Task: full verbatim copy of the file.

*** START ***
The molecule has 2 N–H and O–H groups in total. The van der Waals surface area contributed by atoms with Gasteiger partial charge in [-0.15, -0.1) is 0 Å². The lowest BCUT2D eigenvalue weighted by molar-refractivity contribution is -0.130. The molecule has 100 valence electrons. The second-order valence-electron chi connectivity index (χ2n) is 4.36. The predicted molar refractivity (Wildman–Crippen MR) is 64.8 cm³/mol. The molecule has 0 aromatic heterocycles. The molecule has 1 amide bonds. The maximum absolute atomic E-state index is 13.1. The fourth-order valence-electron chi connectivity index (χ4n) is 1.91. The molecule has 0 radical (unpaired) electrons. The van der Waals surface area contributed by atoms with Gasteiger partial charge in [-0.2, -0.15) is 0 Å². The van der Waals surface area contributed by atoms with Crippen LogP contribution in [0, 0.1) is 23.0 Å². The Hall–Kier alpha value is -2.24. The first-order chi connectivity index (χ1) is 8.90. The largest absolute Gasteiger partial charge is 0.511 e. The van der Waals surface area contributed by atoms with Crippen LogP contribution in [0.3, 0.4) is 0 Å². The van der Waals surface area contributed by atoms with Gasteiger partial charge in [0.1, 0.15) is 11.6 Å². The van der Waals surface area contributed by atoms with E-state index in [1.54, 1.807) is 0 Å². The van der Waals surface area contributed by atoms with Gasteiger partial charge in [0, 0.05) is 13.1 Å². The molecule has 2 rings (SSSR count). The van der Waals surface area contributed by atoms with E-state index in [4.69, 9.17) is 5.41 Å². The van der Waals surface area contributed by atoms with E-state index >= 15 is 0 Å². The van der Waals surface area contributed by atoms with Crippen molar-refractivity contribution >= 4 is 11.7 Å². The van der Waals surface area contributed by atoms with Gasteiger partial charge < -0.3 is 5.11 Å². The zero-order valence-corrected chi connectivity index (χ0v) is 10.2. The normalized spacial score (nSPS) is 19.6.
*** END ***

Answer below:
The molecule has 2 N–H and O–H groups in total. The van der Waals surface area contributed by atoms with Gasteiger partial charge in [-0.15, -0.1) is 0 Å². The lowest BCUT2D eigenvalue weighted by molar-refractivity contribution is -0.130. The molecule has 100 valence electrons. The second-order valence-electron chi connectivity index (χ2n) is 4.36. The predicted molar refractivity (Wildman–Crippen MR) is 64.8 cm³/mol. The molecule has 0 aromatic heterocycles. The molecule has 1 amide bonds. The maximum absolute atomic E-state index is 13.1. The fourth-order valence-electron chi connectivity index (χ4n) is 1.91. The molecule has 0 radical (unpaired) electrons. The van der Waals surface area contributed by atoms with Gasteiger partial charge in [-0.2, -0.15) is 0 Å². The van der Waals surface area contributed by atoms with Crippen LogP contribution in [0, 0.1) is 23.0 Å². The Hall–Kier alpha value is -2.24. The first-order chi connectivity index (χ1) is 8.90. The largest absolute Gasteiger partial charge is 0.511 e. The van der Waals surface area contributed by atoms with Crippen LogP contribution in [0.3, 0.4) is 0 Å². The van der Waals surface area contributed by atoms with Gasteiger partial charge in [0.1, 0.15) is 11.6 Å². The van der Waals surface area contributed by atoms with E-state index in [1.54, 1.807) is 0 Å². The van der Waals surface area contributed by atoms with Gasteiger partial charge in [0, 0.05) is 13.1 Å². The molecule has 2 rings (SSSR count). The van der Waals surface area contributed by atoms with E-state index in [4.69, 9.17) is 5.41 Å². The van der Waals surface area contributed by atoms with E-state index >= 15 is 0 Å². The van der Waals surface area contributed by atoms with Crippen molar-refractivity contribution >= 4 is 11.7 Å². The van der Waals surface area contributed by atoms with Gasteiger partial charge < -0.3 is 5.11 Å². The zero-order valence-corrected chi connectivity index (χ0v) is 10.2. The normalized spacial score (nSPS) is 19.6.